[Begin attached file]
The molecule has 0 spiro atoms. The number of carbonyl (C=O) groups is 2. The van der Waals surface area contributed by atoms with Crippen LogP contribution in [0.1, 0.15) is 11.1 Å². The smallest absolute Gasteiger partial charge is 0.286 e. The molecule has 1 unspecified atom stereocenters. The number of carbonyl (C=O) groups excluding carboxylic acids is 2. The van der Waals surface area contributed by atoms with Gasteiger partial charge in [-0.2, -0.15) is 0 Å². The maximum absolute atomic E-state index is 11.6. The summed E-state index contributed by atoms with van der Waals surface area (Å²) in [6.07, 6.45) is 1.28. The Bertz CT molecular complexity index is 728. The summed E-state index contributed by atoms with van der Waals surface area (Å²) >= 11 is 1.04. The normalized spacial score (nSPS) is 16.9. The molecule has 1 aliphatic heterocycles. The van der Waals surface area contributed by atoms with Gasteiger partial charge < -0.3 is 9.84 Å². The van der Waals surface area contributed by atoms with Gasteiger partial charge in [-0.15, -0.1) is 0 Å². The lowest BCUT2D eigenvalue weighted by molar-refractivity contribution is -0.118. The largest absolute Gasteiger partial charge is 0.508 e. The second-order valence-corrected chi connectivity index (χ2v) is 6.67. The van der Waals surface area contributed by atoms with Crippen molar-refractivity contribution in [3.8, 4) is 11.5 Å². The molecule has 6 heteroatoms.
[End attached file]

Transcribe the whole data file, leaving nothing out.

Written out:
The molecule has 0 spiro atoms. The number of carbonyl (C=O) groups is 2. The van der Waals surface area contributed by atoms with Crippen LogP contribution in [0.1, 0.15) is 11.1 Å². The smallest absolute Gasteiger partial charge is 0.286 e. The molecule has 1 unspecified atom stereocenters. The number of carbonyl (C=O) groups excluding carboxylic acids is 2. The van der Waals surface area contributed by atoms with Gasteiger partial charge in [-0.2, -0.15) is 0 Å². The maximum absolute atomic E-state index is 11.6. The summed E-state index contributed by atoms with van der Waals surface area (Å²) in [6.07, 6.45) is 1.28. The Bertz CT molecular complexity index is 728. The summed E-state index contributed by atoms with van der Waals surface area (Å²) >= 11 is 1.04. The normalized spacial score (nSPS) is 16.9. The molecule has 1 aliphatic heterocycles. The van der Waals surface area contributed by atoms with Gasteiger partial charge < -0.3 is 9.84 Å². The van der Waals surface area contributed by atoms with Gasteiger partial charge in [-0.15, -0.1) is 0 Å². The lowest BCUT2D eigenvalue weighted by molar-refractivity contribution is -0.118. The largest absolute Gasteiger partial charge is 0.508 e. The second-order valence-corrected chi connectivity index (χ2v) is 6.67. The van der Waals surface area contributed by atoms with Crippen molar-refractivity contribution in [3.8, 4) is 11.5 Å². The molecule has 6 heteroatoms.